The Muslim calendar is solely based on the variation of moon phases; therefore it is purely Lunar and doesn’t depend on solar motion.
The Muslim year is always shorter than the solar year: it is 10, 11 or even 12 days shorter, depending on leap years. Hence, as the time moves forward, the beginning of the Muslim year moves from spring to winter, afterwards from winter to autumn, then from autumn to winter and, finally, returns again to spring. This is why there is no summer, winter, spring or autumn months in the Lunar Hejira. They are constantly «migrating» round the seasons of the year.
Formulæ for direct and reverse date conversion
The approximate formula for converting the Moslem date to the Gregorian date is as follows (corrections are implied to be applied; LH stands for Lunar Hejira):
Date AD = Date LH – (Date LH / 33) + 622.
Hence, the backward calculation formula is:
Date LH = (33 × (Date AD – 622)) / 32.
Again, both of these formulas won’t give you precise results, and a 1 year calculation error is possible due to the reasons described above. For instance, 2010 AD corresponds to both 1431 LH and 1432 LH.
Coins of the Ottoman Empire and some other Muslim countries used double dating where on one side the ruler's accession year (AY) is specified in the Lunar Hejira, and on the other side of the coin the ruler's regnal year (RY) is shown. Let's take a look at the following coin:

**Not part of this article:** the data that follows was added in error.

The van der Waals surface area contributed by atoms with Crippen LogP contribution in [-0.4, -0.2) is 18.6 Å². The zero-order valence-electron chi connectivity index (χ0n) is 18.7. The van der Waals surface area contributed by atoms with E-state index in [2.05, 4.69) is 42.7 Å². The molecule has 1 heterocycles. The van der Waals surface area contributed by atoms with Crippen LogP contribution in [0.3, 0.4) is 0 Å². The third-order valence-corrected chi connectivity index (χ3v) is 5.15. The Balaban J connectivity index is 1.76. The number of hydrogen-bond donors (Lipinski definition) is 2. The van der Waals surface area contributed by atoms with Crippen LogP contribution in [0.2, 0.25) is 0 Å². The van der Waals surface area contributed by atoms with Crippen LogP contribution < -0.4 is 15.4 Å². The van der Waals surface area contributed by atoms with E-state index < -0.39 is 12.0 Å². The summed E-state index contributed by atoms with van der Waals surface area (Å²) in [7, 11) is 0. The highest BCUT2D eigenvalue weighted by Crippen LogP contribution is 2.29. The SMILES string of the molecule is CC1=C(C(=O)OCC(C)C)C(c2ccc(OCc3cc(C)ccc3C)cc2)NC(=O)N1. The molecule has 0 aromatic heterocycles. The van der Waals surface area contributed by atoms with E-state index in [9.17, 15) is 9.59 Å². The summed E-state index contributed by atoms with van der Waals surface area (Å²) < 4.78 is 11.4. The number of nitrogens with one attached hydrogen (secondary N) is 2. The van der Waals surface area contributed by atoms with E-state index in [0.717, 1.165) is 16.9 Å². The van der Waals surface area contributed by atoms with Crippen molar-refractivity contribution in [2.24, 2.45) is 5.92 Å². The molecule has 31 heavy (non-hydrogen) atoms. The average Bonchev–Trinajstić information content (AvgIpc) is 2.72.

This is a silver Ottoman coin, its nominal value is 2 kurush. It was minted during the reign of Mehmed V, the 35th Ottoman Sultan. If you want to find out the year of minting of this coin and other Muslim coins that are dated likewise, you should make use of the following formula:
DateLH = AY + RY – 1.
It is necessary to subtract one year because the 1st regnal year always coincides with the accession year, so if we don't subtract it, we would count it twice. The LH year that we get as a result should then be entered into the converter, this is how we finally find out the Gregorian year when a coin was minted. As far as the above mentioned Ottoman coin is concerned, its date is 1327 + 3 – 1 = 1329th year of the Lunar Hejira, which corresponds to 1911 AD. It's that simple.
It's an interesting fact, that the digit «4» had been earlier written not like we're now used to seeing it (٤ or ۴). It looked like this: . Those who are interested in the origins and transformation of the Arabic digits should refer to the site arabic-not-indian-numbers.com (section called «Geometric Analysis of the Arabic Numerals»). If you want to get an idea of those transformations, please take a look at the following picture (click to show/hide).
This way of writing the digit «4» can be found on many Golden Horde coins.
Information about recent updates of the converter and new information augmented
Update @November 4, 2010: oriental coin experts say that the Lunar Hejira also works for Indian Mughal coins, like these ones, and many Indian Princely States, as well as for the British Presidency coins.
Update @January 3, 2011: precise (day-to-day) Lunar Hejira date converter was added. Possible calculating error should not exceed one day.
Update @November 5, 2012: visual aid to understand Kufic script and date inscriptions (description on this page | direct link to .png file) was added.